Beauty, Contrast, Speed, Unity: Charles Lloyd and Jason Moran’s Hagar’s Song

By Daniel Garrett

Charles Lloyd and Jason Moran, Hagar’s Song
Produced by Charles Lloyd and Dorothy Darr
ECM, 2013

Hagar’s Song, the recording by saxophonist and flutist Charles Lloyd and pianist Jason Moran, is sumptuous and warm, with an accessible reverie—hills and valleys, inspiring pleasure as well as thought: music at a significant level of mastery.  Jason Moran has made a name for himself as a creative, intellectual, forward-looking musician.  Inspired in music by other composers and by the work of visual artists such as the painters Jean Michel Basquiat, Egon Schiele, and Robert Rauschenberg, Jason Moran has been associated with galleries and museums; and has collaborated with visual artists Glenn Ligon and Kara Walker on their videos, and worked on a multi-media performance and film on Thelonious Monk.  I had heard a little of the young pianist’s music, and wanted to hear much more.  Jason Moran’s work with saxophonist and flutist Charles Lloyd—on Hagar’s Song, inspired by a female ancestor of Lloyd—is a great opportunity.  It is also a nice example of the meeting of generations.  The musical compositions here are “Pretty Girl,” “Mood Indigo,” “Bess, You Is My Woman Now,” “All About Ronnie,” “Pictogram,” “You’ve Changed,” “Hagar Suite,” “Rosetta,” “I Shall Be Released,” and “God Only Knows.”  Although it has a title that suggests something light and sensuous, here Billy Strayhorn’s “Pretty Girl” has a reverent, serene sound, suggesting beauty and unity, and it could be a hymn.  Duke Ellington’s “Mood Indigo” is swinging, with a medium fast tempo.  George Gershwin’s “Bess, You Is My Woman Now” is somber and slow.  Attractive, contemplative, soothing is Joe Greene’s “All About Ronnie,” like much else here; and there is yearning in some of the horn playing.  Charles Lloyd’s own “Pictogram” is almost pure energy, with the saxophone and piano playing two different rhythms, forming a modern sound of contrast and speed, especially in its piano runs.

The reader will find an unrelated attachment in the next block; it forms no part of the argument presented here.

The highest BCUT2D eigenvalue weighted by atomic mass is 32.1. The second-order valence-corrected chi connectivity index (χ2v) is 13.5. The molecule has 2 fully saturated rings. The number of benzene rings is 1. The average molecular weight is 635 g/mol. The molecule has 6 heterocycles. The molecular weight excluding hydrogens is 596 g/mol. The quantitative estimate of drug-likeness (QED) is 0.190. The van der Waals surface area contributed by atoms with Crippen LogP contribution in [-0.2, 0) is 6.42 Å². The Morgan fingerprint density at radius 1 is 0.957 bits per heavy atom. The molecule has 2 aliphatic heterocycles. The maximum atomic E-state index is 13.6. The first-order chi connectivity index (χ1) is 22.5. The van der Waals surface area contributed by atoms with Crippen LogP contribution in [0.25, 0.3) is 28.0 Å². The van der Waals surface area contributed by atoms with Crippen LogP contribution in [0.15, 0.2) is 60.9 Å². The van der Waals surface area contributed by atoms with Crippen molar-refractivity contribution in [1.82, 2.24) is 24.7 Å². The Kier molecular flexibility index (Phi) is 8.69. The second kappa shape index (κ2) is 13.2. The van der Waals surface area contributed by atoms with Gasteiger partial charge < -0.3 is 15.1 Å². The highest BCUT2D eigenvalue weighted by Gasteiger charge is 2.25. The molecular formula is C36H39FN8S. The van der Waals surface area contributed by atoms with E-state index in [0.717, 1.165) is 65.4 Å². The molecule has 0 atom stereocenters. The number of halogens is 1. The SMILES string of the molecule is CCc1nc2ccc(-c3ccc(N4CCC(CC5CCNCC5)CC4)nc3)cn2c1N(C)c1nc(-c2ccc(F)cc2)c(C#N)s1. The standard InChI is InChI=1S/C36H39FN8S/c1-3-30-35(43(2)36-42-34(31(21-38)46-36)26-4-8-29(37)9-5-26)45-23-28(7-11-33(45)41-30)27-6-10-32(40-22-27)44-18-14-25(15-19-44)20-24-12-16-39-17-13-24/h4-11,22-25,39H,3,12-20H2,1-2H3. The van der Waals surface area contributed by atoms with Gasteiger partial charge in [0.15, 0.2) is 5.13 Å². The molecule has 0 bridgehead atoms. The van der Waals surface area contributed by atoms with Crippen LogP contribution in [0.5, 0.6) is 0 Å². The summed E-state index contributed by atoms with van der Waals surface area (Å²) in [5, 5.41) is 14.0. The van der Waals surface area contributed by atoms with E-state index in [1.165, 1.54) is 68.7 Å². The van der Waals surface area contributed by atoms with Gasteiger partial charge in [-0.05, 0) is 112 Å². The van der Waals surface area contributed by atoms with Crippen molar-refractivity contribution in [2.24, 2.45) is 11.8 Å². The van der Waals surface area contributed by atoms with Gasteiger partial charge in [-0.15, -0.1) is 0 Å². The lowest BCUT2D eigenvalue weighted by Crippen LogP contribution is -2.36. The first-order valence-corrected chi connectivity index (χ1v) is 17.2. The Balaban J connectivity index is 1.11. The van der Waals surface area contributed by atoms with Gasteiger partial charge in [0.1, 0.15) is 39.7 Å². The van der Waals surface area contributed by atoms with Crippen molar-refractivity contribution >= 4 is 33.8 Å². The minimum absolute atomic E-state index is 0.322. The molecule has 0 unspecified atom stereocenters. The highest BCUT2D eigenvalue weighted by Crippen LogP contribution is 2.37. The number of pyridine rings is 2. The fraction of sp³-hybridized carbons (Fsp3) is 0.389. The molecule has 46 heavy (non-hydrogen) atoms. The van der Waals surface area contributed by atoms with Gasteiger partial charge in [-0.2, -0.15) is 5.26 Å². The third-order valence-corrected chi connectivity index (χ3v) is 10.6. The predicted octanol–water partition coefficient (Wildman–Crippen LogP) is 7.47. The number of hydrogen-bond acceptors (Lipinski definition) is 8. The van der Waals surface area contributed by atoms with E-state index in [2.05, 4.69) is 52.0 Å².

The boy prodigy Charles Lloyd, now a musical elder, was born in the late 1930s and mentored by pianist Phineas Newborn, and Lloyd worked with B.B. King and Howlin’ Wolf, before graduating from the University of Southern California with a master’s degree.  It must have been vastly interesting for Lloyd to study with a Bartok specialist during the day and play with Ornette Coleman and Eric Dolphy at night.  Charles Lloyd’s formative era was one in which ambitious people knew they had things to learn and went about learning them.  Lloyd, who had been inspired by Duke Ellington and Charlie Parker and Billie Holiday, would play with Chico Hamilton and Don Cherry, Ron Carter, Keith Jarrett and other distinguished musicians.  Charles Lloyd recorded his own music with his own group, becoming Downbeat magazine’s 1967 jazzman of the year.  No one was confused about who the creative men and women in jazz were.  Lloyd’s fusion music was broadly attractive and he played with rock groups, such as the Doors and the Beach Boys.  The Memphis-born Lloyd, a man of African, Cherokee, Mongolian and Irish ancestry, was attracted to classical and experimental music, to jazz and popular music, American and international.  For the last several decades, following a retirement, Lloyd has been active and revered as a master.  Charles Lloyd’s album Hagar’s Song, featuring a suite composed around the subject of Lloyd’s enslaved great-great grandmother, contains some well-established songs: “You’ve Changed” and “God Only Knows” and “I Shall Be Released.”  By Carl Fischer, but identified with Billie Holiday, the sad ballad “You’ve Changed” as interpreted by Lloyd and Moran retains an intimate, late-at-night ambiance.  Jason Moran, whose recordings include Soundtrack to Human Motion (1999) and The Bandwagon (2003) and Same Mother (2005), has worked with Cassandra Wilson, Wayne Shorter, and Don Byron, Bunky Green, Christian McBride, Paul Motian, Meshell Ndegeocello, and Sam Rivers, and taught at the Manhattan School of Music and Yale; and Moran is an ideal collaborator for Charles Lloyd.